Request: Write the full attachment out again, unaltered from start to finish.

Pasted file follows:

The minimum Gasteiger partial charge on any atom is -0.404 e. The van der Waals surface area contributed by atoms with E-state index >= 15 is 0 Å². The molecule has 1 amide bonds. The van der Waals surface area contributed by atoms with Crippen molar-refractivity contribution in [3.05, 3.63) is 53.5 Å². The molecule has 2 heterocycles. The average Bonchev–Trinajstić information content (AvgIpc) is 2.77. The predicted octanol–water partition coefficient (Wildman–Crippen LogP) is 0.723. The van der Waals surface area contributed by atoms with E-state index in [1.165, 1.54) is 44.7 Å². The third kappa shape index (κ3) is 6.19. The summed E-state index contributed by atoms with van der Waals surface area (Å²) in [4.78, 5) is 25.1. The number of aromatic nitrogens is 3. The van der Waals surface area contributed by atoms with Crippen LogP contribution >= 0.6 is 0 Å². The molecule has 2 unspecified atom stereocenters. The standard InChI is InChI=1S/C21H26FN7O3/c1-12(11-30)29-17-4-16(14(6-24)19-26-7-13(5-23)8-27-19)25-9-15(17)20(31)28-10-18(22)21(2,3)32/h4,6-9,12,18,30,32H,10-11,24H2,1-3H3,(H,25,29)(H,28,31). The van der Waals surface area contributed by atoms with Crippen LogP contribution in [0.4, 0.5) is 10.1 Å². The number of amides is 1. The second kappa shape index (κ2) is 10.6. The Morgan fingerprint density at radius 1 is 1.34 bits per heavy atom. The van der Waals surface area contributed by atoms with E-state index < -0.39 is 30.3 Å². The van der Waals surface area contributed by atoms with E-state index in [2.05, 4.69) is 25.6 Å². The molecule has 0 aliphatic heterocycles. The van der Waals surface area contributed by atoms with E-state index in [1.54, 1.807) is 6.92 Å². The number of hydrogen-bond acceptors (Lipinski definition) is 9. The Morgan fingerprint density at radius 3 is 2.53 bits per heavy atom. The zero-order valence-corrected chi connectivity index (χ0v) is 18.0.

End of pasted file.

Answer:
The minimum Gasteiger partial charge on any atom is -0.404 e. The van der Waals surface area contributed by atoms with E-state index >= 15 is 0 Å². The molecule has 1 amide bonds. The van der Waals surface area contributed by atoms with Crippen molar-refractivity contribution in [3.05, 3.63) is 53.5 Å². The molecule has 2 heterocycles. The average Bonchev–Trinajstić information content (AvgIpc) is 2.77. The predicted octanol–water partition coefficient (Wildman–Crippen LogP) is 0.723. The van der Waals surface area contributed by atoms with E-state index in [1.165, 1.54) is 44.7 Å². The third kappa shape index (κ3) is 6.19. The summed E-state index contributed by atoms with van der Waals surface area (Å²) in [4.78, 5) is 25.1. The number of aromatic nitrogens is 3. The van der Waals surface area contributed by atoms with Crippen LogP contribution >= 0.6 is 0 Å². The molecule has 2 unspecified atom stereocenters. The standard InChI is InChI=1S/C21H26FN7O3/c1-12(11-30)29-17-4-16(14(6-24)19-26-7-13(5-23)8-27-19)25-9-15(17)20(31)28-10-18(22)21(2,3)32/h4,6-9,12,18,30,32H,10-11,24H2,1-3H3,(H,25,29)(H,28,31). The van der Waals surface area contributed by atoms with Crippen LogP contribution in [0.4, 0.5) is 10.1 Å². The number of amides is 1. The second kappa shape index (κ2) is 10.6. The Morgan fingerprint density at radius 1 is 1.34 bits per heavy atom. The van der Waals surface area contributed by atoms with E-state index < -0.39 is 30.3 Å². The van der Waals surface area contributed by atoms with E-state index in [2.05, 4.69) is 25.6 Å². The molecule has 0 aliphatic heterocycles. The van der Waals surface area contributed by atoms with E-state index in [1.54, 1.807) is 6.92 Å². The number of hydrogen-bond acceptors (Lipinski definition) is 9. The Morgan fingerprint density at radius 3 is 2.53 bits per heavy atom. The zero-order valence-corrected chi connectivity index (χ0v) is 18.0.